States and localities are making real-time, frontline decisions regarding where to direct resources. The lifetime economic burden of new child maltreatment cases in the United States is $428 billion per year, factoring in tangible costs, such as medical care, special education, and criminal justice involvement, and intangible costs, such as pain and suffering of the child and broader community (Casey Family Programs, 2019). What if we reimagined a system where maternal and public health, economic assistance, mental health, and housing systems aligned to invest in the prevention of incidents of maltreatment occurring in the first place? What if we stopped pulling kids from the river and prevented them from falling in? 

The reactive model embedded in our day-to-day systems was built on how we address familial challenges and adversity rather than on pillars of change in how we prevent neglect coupled with universal investments that allow all families to thrive. The importance of embedding evidence-based, psychosocial support systems and programs such as Moms Helping Moms, the parent partner programs, home visiting models, and others is paramount.

Leaders from multiple sectors are already poised to take action at local, state, and national levels to leverage public health and human services systems to make this paradigm shift. Together, we can put the following in place:

  • Models that link universal population health models with effective family-led models (current best practices on child development, including adverse childhood experiences, neuroscience, family-to-family engagement, maternal and paternal health, and population health approaches)
  • Aligned and linked funding streams across public health, child welfare, and broader human and social services
  • Measurements that focus on improved well-being of families, generationally, across the social determinants of health and throughout the life course
  • Commitment to continuous quality improvement that embraces new breakthroughs and evidence without penalizing systems and families
  • Efforts to capture shifting social norms and those actions needed to provide that change

The American Public Human Services Association and the Association of State and Territorial Health Officials are partnering to support states and counties in seizing this monumental opportunity to shift the paradigm through changing mental models so that child and family well-being becomes a core priority of all health and human services agencies. The window of opportunity toward shifting the public discourse and understanding to a collective vision rests on building a foundational family well-being roadmap based on known protective factors, strength-based approaches, and necessary universal supports for all families. Should we seize the opportunity, the promise of successful transformative reform will fulfill a legacy of family and child well-being.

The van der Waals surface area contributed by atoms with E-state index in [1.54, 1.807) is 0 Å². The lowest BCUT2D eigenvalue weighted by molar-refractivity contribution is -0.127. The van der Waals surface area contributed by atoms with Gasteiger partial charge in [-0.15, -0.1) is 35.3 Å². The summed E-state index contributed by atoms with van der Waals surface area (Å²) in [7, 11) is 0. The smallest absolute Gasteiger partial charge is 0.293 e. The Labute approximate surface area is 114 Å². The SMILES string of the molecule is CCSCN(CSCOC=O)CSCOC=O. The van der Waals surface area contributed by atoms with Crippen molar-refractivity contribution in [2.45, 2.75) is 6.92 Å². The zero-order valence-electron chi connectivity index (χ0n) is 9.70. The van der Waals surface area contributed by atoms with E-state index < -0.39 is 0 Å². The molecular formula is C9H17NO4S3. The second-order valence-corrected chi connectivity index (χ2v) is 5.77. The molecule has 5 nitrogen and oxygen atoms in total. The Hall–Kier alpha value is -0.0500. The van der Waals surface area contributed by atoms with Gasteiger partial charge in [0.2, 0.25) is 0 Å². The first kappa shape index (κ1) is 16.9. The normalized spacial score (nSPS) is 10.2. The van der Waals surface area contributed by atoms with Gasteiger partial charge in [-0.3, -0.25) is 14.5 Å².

References

Casey Family Programs. (2019). Transforming child welfare systems: What is a population-based approach to child welfare? https://caseyfamilypro-wpengine.netdna-ssl.com/media/TS_Population-based-approach-to-CW.pdf 

Children's Bureau. (2019). The AFCARS report: Preliminary FY 2018 estimates as of August 22, 2019 (No. 26). U.S. Department of Health and Human Services, Administration for Children and Families. https://www.acf.hhs.gov/cb/resource/afcars-report-26 

Child Welfare Information Gateway. (2016). Racial disproportionality and disparity in child welfare. U.S. Department of Health and Human Services, Administration for Children and Families, Children's Bureau. https://www.childwelfare.gov/pubs/issue-briefs/racial-disproportionality/  

Commission to Eliminate Child Abuse and Neglect Fatalities. (2016). Within our reach: A national strategy to eliminate child abuse and neglect fatalities. https://www.acf.hhs.gov/sites/default/files/cb/cecanf_final_report.pdf

Forston, B. L., Klevens, J., Merrick, M. T., Gilbert, L. K., & Alexander, S. P. (2016). Preventing child abuse and neglect: A technical package for policy, norm, and programmatic activities. U.S. Department of Health and Human Services, Centers for Disease Control and Prevention, National Center for Injury Prevention and Control. https://www.cdc.gov/violenceprevention/pdf/can-prevention-technical-package.pdf